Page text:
This paper from Bangladesh presents an overview of narrative approaches to work with mothers and their children who have intellectual disabilities. In what can be traumatic contexts, this work is based on mothers’ and children’s skills, knowledges, values, and connections. Through the course of both individual and group work, blame and stigma are externalised, and the love and care mothers have for their children – as well as their children’s ‘special abilities’ – are brought more to the fore. This paper also presents an alternative intake questionnaire that can help to diminish the effects of pathologising language, and elicit accounts of care and connection.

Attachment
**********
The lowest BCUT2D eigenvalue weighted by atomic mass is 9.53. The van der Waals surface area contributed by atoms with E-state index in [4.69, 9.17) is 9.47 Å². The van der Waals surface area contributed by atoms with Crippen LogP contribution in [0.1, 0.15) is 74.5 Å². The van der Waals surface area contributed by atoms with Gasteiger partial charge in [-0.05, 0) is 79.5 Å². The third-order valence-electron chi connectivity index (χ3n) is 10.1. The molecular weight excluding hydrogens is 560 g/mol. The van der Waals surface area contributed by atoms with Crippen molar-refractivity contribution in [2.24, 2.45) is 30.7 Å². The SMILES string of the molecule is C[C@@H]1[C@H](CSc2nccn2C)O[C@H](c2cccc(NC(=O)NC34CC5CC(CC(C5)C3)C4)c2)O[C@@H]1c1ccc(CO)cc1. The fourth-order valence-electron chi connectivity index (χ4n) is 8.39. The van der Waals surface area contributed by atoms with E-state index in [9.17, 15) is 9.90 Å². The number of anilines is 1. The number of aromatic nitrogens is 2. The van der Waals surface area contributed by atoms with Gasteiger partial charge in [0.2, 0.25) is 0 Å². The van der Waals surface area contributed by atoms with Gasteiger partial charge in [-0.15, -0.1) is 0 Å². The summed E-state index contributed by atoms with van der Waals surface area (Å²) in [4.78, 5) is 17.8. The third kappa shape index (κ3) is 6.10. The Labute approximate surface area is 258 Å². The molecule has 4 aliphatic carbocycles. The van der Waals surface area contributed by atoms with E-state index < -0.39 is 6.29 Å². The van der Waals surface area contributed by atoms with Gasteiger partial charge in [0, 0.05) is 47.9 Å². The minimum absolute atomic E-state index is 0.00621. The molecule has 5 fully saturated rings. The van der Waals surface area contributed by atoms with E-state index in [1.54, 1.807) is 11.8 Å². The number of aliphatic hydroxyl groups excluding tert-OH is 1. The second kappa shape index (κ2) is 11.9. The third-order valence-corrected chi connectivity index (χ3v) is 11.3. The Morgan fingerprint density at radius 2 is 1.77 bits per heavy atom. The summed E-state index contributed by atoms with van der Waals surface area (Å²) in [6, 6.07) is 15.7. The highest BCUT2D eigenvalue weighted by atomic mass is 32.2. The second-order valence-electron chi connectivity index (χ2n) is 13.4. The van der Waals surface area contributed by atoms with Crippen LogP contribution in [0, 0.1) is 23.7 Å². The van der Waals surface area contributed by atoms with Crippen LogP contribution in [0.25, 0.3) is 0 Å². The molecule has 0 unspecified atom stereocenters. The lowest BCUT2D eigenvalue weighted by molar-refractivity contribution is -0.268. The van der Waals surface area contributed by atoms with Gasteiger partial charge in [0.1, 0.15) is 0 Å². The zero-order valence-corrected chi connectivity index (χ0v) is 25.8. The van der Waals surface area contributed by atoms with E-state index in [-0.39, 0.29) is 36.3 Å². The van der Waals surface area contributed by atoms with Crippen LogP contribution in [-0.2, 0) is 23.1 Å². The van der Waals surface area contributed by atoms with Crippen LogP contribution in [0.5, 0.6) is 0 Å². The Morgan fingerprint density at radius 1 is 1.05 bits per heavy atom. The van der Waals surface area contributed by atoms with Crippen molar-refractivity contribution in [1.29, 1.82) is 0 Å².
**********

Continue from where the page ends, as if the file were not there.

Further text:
The following interview describes the work of a drop-in centre and flexi-school for working children in Dhaka, Bangladesh. We have included this here in the hope of offering readers a glimpse of the different dilemmas facing those who are working with children in developing countries. Ain o Salish Kendra is a legal rights organisation. One aspect of their work involves trying to reduce the amount of hazardous work performed by children in Bangladesh and to provide working children with access to education, health and legal services. The Protection of Working Children Unit aims to provide meaningful opportunities to children who have no choice but to work to support themselves and their families. We were introduced to the work of Ain o Salish Kendra by Margaret Ryan (via Narrative Connections!) and visited one of their drop-in centres for working children in March 2005. Sitting in a small classroom, children somewhere between six and ten years old, all introduced themselves – proudly describing the work that they did. This ranged from selling flowers in the street, to working in a glass factory, to making paper containers, to domestic work. After they had finished their introductions they turned to us and asked: ‘And what work do you do?’ Many of our assumptions about childhood, about work and about child labour were questioned at that moment. After introductions, we witnessed the children share news from their day with their teacher. A number of children told of positive events. One described a fire that had occurred in the factory in which she worked. Another mentioned that his family was having difficulties due to his older brother’s drug use. They then moved on to read the book of the day which involved a family that was trying to get enough food to eat, to study the letters of the alphabet, and to learn how to draw pictures of ducks and people’s faces. This drop-in centre and school provides a forum for these children to speak about their lives with other children and with caring adults. As the following interview describes, the work of Ain o Salish Kendra also tries to provide pathways for these children towards safe work and opportunities for further education.